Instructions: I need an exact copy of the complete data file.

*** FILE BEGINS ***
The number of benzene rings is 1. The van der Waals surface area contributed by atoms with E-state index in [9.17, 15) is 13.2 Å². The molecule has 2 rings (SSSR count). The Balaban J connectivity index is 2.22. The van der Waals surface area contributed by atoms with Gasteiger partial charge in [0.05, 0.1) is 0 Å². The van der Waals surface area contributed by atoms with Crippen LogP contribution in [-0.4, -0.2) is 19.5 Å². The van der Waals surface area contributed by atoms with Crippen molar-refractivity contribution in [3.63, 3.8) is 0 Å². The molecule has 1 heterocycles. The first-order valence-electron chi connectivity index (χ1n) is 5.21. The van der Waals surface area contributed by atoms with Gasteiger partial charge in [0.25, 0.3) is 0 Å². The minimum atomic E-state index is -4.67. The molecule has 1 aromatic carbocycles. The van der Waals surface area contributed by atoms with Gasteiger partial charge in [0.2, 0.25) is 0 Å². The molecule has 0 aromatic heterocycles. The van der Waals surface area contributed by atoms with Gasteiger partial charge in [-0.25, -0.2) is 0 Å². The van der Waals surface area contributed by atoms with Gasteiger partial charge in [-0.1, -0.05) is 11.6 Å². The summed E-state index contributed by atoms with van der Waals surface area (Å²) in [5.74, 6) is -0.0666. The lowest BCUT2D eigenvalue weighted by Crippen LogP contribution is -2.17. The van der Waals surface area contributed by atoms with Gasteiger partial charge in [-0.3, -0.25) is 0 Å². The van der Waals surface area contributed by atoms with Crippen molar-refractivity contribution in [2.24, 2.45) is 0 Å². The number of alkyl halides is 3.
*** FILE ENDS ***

The number of benzene rings is 1. The van der Waals surface area contributed by atoms with E-state index in [9.17, 15) is 13.2 Å². The molecule has 2 rings (SSSR count). The Balaban J connectivity index is 2.22. The van der Waals surface area contributed by atoms with Gasteiger partial charge in [0.05, 0.1) is 0 Å². The van der Waals surface area contributed by atoms with Crippen LogP contribution in [-0.4, -0.2) is 19.5 Å². The van der Waals surface area contributed by atoms with Crippen molar-refractivity contribution in [3.63, 3.8) is 0 Å². The molecule has 1 heterocycles. The first-order valence-electron chi connectivity index (χ1n) is 5.21. The van der Waals surface area contributed by atoms with Gasteiger partial charge in [0.25, 0.3) is 0 Å². The minimum atomic E-state index is -4.67. The molecule has 1 aromatic carbocycles. The van der Waals surface area contributed by atoms with Gasteiger partial charge in [0.2, 0.25) is 0 Å². The molecule has 0 aromatic heterocycles. The van der Waals surface area contributed by atoms with Gasteiger partial charge in [-0.25, -0.2) is 0 Å². The van der Waals surface area contributed by atoms with Gasteiger partial charge in [-0.1, -0.05) is 11.6 Å². The summed E-state index contributed by atoms with van der Waals surface area (Å²) in [5.74, 6) is -0.0666. The lowest BCUT2D eigenvalue weighted by Crippen LogP contribution is -2.17. The van der Waals surface area contributed by atoms with Gasteiger partial charge in [-0.3, -0.25) is 0 Å². The van der Waals surface area contributed by atoms with Crippen molar-refractivity contribution in [2.24, 2.45) is 0 Å². The number of alkyl halides is 3.